Compound die: A type of die that has the die block (matrix) mounted on a punch plate with perforators in the upper die with the inner punch mounted in the lower die set. An inverted type of blanking die that punches upwards, leaving the part sitting on the lower punch (after being shed from the upper matrix on the press return stroke) instead of blanking the part through. A compound die allows the cutting of internal and external part features on a single press stroke.
Curling: The curling operation is used to roll the material into a curved shape. A door hinge is an example of a part created by a curling die.
Cut off: Cut off dies are used to cut off excess material from a finished end of a part or to cut off a predetermined length of material strip for additional operations.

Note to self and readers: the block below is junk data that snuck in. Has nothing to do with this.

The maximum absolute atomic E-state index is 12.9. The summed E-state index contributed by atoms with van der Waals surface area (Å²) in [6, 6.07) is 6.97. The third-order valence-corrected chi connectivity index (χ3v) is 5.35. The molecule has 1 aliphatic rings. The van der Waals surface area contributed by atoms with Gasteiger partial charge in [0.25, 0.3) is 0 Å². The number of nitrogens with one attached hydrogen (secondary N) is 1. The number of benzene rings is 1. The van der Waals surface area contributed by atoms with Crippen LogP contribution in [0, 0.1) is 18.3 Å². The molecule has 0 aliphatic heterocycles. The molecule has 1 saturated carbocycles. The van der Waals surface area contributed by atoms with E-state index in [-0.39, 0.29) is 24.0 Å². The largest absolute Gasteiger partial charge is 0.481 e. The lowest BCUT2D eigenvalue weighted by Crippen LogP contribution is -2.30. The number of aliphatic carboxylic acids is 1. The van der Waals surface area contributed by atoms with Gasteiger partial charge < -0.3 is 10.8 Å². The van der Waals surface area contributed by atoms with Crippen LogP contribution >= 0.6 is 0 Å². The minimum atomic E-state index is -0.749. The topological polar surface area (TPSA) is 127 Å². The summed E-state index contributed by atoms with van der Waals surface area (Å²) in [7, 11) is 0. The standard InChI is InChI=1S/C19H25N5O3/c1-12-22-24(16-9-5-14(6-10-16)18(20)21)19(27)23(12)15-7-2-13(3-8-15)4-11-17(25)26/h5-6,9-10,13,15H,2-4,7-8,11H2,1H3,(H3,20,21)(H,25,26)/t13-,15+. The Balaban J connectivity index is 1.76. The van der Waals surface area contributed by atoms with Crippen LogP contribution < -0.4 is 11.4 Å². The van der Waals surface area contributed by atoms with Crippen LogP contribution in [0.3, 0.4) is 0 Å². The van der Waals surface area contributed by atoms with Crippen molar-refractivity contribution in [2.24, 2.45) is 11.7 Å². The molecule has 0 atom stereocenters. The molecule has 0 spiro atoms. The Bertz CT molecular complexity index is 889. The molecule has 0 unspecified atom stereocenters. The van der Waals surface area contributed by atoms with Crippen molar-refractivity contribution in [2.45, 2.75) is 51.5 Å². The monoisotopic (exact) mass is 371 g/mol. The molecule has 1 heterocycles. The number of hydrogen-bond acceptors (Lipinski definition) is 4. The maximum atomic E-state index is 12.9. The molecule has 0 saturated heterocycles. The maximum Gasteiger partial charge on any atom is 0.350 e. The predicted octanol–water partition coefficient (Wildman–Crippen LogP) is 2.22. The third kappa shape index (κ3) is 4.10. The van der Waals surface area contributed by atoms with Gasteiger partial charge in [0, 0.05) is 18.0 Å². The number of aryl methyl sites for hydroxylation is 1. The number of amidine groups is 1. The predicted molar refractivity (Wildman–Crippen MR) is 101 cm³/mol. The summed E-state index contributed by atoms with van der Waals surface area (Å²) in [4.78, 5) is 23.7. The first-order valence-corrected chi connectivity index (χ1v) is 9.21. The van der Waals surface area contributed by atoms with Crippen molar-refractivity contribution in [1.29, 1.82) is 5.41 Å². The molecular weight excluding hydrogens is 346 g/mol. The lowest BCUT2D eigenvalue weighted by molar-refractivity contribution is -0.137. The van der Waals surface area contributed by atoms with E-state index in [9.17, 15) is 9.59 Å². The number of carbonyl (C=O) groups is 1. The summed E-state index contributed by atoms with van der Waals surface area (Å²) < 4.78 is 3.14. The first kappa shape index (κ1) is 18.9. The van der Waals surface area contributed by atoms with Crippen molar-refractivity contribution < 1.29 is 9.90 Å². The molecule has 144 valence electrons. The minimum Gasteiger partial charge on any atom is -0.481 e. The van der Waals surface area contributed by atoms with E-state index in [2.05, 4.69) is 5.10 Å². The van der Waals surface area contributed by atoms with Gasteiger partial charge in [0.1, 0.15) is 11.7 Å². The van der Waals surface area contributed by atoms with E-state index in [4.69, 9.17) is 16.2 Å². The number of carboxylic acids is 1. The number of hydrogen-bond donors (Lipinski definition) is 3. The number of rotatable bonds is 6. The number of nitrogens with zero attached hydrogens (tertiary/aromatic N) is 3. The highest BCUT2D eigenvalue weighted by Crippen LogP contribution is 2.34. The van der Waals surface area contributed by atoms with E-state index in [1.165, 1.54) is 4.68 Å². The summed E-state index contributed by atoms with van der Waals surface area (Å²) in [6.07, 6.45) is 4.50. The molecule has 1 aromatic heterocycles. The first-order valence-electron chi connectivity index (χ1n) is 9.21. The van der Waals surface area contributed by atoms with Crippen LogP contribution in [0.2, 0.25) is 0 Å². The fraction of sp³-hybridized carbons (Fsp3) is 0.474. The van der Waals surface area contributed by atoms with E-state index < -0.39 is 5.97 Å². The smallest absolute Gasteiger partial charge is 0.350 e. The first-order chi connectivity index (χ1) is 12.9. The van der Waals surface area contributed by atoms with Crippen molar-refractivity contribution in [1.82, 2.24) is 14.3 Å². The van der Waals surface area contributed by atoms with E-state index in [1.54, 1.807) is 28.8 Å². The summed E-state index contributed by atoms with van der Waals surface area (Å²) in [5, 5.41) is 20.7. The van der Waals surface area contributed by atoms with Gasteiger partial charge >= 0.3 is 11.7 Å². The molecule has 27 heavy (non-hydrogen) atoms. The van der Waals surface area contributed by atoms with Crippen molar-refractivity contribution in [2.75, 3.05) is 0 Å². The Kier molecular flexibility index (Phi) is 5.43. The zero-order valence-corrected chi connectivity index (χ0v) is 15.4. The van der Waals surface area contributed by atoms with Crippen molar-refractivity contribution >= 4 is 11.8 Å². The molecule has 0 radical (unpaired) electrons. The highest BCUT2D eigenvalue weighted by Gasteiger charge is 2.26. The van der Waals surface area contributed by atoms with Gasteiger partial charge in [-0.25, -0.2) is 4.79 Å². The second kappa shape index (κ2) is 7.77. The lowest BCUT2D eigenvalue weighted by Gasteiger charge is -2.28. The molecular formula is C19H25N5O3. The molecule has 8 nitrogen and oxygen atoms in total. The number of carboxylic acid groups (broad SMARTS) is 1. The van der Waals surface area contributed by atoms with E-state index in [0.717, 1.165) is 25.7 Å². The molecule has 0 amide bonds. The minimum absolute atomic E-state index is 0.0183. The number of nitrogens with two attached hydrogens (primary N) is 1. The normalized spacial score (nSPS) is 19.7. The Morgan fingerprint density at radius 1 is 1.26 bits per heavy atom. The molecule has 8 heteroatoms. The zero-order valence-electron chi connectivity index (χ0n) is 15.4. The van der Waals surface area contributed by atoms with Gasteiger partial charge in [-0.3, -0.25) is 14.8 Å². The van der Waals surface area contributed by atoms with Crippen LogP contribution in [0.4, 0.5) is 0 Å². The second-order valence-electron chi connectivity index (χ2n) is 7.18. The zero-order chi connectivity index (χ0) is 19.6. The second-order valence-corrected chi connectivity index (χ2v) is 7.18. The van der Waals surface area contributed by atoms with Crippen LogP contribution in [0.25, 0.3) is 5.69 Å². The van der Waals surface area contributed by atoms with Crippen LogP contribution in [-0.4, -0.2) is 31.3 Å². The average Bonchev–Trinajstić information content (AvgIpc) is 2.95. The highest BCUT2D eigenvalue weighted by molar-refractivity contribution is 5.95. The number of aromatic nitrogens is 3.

Drawing: The drawing operation is very similar to the forming operation except that the drawing operation undergoes severe plastic deformation and the material of the part extends around the sides. A metal cup with a detailed feature at the bottom is an example of the difference between formed and drawn. The bottom of the cup was formed while the sides were drawn.
Extruding: Extruding is the act of severely deforming blanks of metal called slugs into finished parts such as an aluminum I-beam. Extrusion dies use extremely high pressure from the punch to squeeze the metal out into the desired form. The difference between cold forming and extrusion is extruded parts do not take shape of the punch.